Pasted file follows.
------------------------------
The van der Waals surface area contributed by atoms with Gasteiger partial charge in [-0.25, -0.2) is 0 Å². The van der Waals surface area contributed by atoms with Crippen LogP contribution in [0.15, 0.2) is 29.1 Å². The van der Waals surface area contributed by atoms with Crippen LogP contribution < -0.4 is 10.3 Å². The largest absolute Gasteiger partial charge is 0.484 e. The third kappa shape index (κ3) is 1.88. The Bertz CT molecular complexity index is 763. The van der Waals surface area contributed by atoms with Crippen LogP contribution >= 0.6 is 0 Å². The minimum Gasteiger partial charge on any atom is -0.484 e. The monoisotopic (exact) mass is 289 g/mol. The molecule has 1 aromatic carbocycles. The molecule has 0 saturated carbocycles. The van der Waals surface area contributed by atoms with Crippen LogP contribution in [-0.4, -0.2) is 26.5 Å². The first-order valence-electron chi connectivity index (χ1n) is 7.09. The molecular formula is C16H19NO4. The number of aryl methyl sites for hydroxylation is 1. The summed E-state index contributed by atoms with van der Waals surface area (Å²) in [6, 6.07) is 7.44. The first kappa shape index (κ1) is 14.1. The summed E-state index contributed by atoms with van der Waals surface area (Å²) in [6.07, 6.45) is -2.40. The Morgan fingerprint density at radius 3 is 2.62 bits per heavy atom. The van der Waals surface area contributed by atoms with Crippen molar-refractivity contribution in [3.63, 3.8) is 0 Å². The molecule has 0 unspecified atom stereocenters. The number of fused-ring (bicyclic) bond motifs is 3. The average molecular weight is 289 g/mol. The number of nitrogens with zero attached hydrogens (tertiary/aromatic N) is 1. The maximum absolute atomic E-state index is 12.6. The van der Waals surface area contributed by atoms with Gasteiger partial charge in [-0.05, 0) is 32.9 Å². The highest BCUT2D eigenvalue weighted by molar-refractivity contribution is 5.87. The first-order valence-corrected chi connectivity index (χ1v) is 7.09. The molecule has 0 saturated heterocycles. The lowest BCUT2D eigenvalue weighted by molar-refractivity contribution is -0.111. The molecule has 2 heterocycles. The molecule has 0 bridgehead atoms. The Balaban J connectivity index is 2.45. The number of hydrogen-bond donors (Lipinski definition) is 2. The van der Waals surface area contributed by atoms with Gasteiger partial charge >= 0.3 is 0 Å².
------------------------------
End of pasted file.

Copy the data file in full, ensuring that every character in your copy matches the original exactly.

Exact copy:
The van der Waals surface area contributed by atoms with Gasteiger partial charge in [-0.25, -0.2) is 0 Å². The van der Waals surface area contributed by atoms with Crippen LogP contribution in [0.15, 0.2) is 29.1 Å². The van der Waals surface area contributed by atoms with Crippen LogP contribution < -0.4 is 10.3 Å². The largest absolute Gasteiger partial charge is 0.484 e. The third kappa shape index (κ3) is 1.88. The Bertz CT molecular complexity index is 763. The van der Waals surface area contributed by atoms with Crippen LogP contribution >= 0.6 is 0 Å². The minimum Gasteiger partial charge on any atom is -0.484 e. The monoisotopic (exact) mass is 289 g/mol. The molecule has 1 aromatic carbocycles. The molecule has 0 saturated carbocycles. The van der Waals surface area contributed by atoms with Crippen LogP contribution in [-0.4, -0.2) is 26.5 Å². The first-order valence-electron chi connectivity index (χ1n) is 7.09. The molecular formula is C16H19NO4. The number of aryl methyl sites for hydroxylation is 1. The summed E-state index contributed by atoms with van der Waals surface area (Å²) in [6, 6.07) is 7.44. The first kappa shape index (κ1) is 14.1. The summed E-state index contributed by atoms with van der Waals surface area (Å²) in [6.07, 6.45) is -2.40. The Morgan fingerprint density at radius 3 is 2.62 bits per heavy atom. The van der Waals surface area contributed by atoms with Crippen molar-refractivity contribution in [3.63, 3.8) is 0 Å². The molecule has 0 unspecified atom stereocenters. The number of fused-ring (bicyclic) bond motifs is 3. The average molecular weight is 289 g/mol. The number of nitrogens with zero attached hydrogens (tertiary/aromatic N) is 1. The maximum absolute atomic E-state index is 12.6. The van der Waals surface area contributed by atoms with Gasteiger partial charge in [-0.05, 0) is 32.9 Å². The highest BCUT2D eigenvalue weighted by molar-refractivity contribution is 5.87. The first-order valence-corrected chi connectivity index (χ1v) is 7.09. The molecule has 0 saturated heterocycles. The lowest BCUT2D eigenvalue weighted by molar-refractivity contribution is -0.111. The molecule has 2 heterocycles. The molecule has 0 bridgehead atoms. The Balaban J connectivity index is 2.45. The number of hydrogen-bond donors (Lipinski definition) is 2. The van der Waals surface area contributed by atoms with Gasteiger partial charge >= 0.3 is 0 Å².